So, in the middle of August, in the comfort of an air-conditioned vehicle, I settled myself into the seat and started reading Koontz’s take on the Frankenstein story. Sure, there’s a lot of pretty heavy-handed allegory going on in the series, with Koontz’s bias on the subject readily obvious. However, it really doesn’t take a whole lot of willful oblivion to just ignore that in favor of reading a fresh take on the old idea of science going completely haywire and read it with the glee of a starry-eyed little sprocket seeing their very first monster movie where they didn’t have to cover their eyes during the scary parts.
One of the things that kept me reading was the character of Deucalion. If you aren’t familiar with Greek mythology and want to take a minute to do a quick Google search, don’t worry, I’m not going to judge you. I like mythology and, while I recognized the name Deucalion from mythology, I had to look the name up myself to place it. Before you Google, though, be forewarned: the simple act of looking up that name is going to be a spoiler. So, if you want to read the series and hate spoilers, just do yourself a favor and resist the urge to do the research.
Deucalion is enormous and very noticable. This is, naturally, a problem for a scientist who wants to create a super race of human-like beings. It doesn’t help that Deucalion actually has opinions of his own and acts upon them, which ultimately leads Victor Frankenstein to try and kill him. It’s really not a big shocker or a spoiler to reveal that, of course, Frankenstein doesn’t succeed in killing his monster. Deucalion also remains one of the least fleshed-out characters that I’ve really enjoyed. Bits and pieces of his personality and his history are revealed, but he remains, largely, a mystery. He is a man of few words and lives a very simple lifestyle. He’s haunted by his demons and possessed of great powers. Surprisingly, while many readers might assume that would make him a frustrating character, instead, it makes him perfectly suited to his role in the story.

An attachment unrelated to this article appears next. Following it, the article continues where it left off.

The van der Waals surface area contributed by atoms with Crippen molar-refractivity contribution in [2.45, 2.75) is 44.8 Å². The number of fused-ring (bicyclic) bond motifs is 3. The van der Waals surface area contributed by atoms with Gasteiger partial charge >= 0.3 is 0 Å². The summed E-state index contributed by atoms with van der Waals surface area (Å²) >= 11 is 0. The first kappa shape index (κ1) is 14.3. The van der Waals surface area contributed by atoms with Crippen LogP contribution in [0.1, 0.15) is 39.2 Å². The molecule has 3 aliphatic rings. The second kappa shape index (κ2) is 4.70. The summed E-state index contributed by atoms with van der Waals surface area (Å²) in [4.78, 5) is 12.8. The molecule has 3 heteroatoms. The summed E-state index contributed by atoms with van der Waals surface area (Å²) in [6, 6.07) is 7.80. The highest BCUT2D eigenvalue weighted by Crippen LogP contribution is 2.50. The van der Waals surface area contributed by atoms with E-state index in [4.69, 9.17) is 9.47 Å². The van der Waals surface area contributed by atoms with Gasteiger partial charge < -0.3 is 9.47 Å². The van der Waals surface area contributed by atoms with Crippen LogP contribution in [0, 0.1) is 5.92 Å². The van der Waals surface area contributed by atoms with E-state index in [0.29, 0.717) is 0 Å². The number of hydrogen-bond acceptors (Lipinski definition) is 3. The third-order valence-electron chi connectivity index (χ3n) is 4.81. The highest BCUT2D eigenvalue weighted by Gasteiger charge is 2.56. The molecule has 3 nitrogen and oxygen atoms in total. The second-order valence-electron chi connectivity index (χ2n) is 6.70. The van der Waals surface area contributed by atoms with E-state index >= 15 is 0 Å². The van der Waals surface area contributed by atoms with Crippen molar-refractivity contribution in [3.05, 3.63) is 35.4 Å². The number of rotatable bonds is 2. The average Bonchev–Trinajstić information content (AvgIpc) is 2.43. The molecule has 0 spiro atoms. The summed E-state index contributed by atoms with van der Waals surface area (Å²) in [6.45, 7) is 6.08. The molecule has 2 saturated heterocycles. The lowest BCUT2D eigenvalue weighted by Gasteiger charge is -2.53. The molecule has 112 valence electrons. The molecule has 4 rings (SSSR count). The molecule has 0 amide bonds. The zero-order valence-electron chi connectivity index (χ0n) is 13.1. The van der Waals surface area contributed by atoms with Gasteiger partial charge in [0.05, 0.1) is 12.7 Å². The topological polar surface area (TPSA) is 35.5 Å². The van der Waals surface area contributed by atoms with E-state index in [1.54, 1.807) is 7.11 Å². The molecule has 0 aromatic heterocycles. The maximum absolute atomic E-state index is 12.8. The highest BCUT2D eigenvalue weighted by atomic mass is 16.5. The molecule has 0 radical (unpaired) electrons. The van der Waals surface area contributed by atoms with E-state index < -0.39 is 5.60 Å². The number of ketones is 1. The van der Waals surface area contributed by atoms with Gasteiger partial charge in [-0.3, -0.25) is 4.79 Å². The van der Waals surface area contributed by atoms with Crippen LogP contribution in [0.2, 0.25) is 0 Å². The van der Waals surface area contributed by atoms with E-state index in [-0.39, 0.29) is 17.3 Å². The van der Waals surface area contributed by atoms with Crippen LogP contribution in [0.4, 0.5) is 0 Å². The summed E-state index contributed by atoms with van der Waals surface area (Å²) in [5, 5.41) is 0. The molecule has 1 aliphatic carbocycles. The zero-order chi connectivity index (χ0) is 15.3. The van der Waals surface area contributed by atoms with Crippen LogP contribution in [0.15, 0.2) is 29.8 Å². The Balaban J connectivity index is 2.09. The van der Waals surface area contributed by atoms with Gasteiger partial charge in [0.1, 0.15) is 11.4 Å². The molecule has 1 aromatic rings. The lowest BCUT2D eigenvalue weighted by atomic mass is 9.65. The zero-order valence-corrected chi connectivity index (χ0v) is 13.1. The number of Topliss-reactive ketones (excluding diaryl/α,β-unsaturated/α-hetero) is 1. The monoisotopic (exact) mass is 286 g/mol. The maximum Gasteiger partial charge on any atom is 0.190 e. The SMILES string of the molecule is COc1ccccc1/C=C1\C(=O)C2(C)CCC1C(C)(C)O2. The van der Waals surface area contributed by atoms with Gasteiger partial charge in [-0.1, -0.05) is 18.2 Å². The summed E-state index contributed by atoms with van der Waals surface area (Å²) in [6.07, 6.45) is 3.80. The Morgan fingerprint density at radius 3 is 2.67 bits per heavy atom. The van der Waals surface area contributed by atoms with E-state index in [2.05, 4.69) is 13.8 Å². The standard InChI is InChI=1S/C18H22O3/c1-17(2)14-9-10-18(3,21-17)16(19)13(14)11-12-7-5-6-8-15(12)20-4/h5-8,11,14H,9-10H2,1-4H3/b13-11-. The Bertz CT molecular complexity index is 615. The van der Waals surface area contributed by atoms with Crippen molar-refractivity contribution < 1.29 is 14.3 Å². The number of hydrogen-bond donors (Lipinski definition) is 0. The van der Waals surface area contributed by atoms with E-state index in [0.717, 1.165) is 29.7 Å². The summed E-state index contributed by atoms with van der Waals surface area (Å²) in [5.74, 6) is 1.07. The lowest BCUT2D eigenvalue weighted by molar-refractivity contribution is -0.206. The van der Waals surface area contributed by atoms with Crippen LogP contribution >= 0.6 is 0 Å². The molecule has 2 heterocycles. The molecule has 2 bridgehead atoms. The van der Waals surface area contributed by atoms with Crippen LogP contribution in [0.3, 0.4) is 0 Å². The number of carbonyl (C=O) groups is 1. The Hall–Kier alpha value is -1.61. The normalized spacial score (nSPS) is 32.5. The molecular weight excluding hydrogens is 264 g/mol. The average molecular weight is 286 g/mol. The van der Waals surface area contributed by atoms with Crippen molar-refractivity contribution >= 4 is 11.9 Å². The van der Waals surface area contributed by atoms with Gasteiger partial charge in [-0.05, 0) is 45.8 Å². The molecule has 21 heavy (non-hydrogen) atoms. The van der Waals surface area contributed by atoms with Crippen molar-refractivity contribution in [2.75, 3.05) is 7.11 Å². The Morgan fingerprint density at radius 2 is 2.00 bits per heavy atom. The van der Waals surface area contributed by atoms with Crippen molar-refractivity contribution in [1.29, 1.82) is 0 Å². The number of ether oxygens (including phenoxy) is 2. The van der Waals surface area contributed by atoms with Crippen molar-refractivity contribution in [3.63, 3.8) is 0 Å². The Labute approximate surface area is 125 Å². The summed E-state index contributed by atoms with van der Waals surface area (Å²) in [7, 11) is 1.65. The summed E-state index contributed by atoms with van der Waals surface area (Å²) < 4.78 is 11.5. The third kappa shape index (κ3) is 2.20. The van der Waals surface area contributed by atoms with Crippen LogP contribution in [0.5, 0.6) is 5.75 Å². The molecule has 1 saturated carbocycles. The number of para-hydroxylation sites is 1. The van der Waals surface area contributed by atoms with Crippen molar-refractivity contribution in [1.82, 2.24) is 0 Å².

Much is done to make Victor Frankenstein repulsive. Everything he does shows that he is pure evil, distilled over centuries into a supervillain of epic proportions. There is nothing offered up in the pages to make Frankenstein a sympathetic or even understandable character, but he is not an irrational, ranting bad guy. Instead, he’s frighteningly good at rationalizing his twisted logic in a manner that is so intelligent and so cold it’s terrifying.
The characters are simplified and a little bit stripped-down, but they aren’t so reduced that they become either caricatures or scenery. They’re all there for a purpose, and the ways that Koontz converges his plot lines makes the story a satisfying, pulpy read. It’s a horror story told through an action movie lens, full of suspense and intrigue. Even though I knew that certain events were going to have to happen, I didn’t know how it was all going to pull together.
There is some humor peppered through the story, and while the first books do actually form what seems like a complete trilogy, the final two books give a broader story arc that I found to be a more satisfying conclusion. Mostly, though, I think that I found the books so enjoyable because the story was the fictional equivalent of sitting in the back of a pick-up in lawn chairs at a drive-thru theater on a warm summer night with a bucket of popcorn the size of a medium-sized dog and Cokes as big as your head watching a monster movie marathon under the stars. In the summer, it doesn’t get much better than that.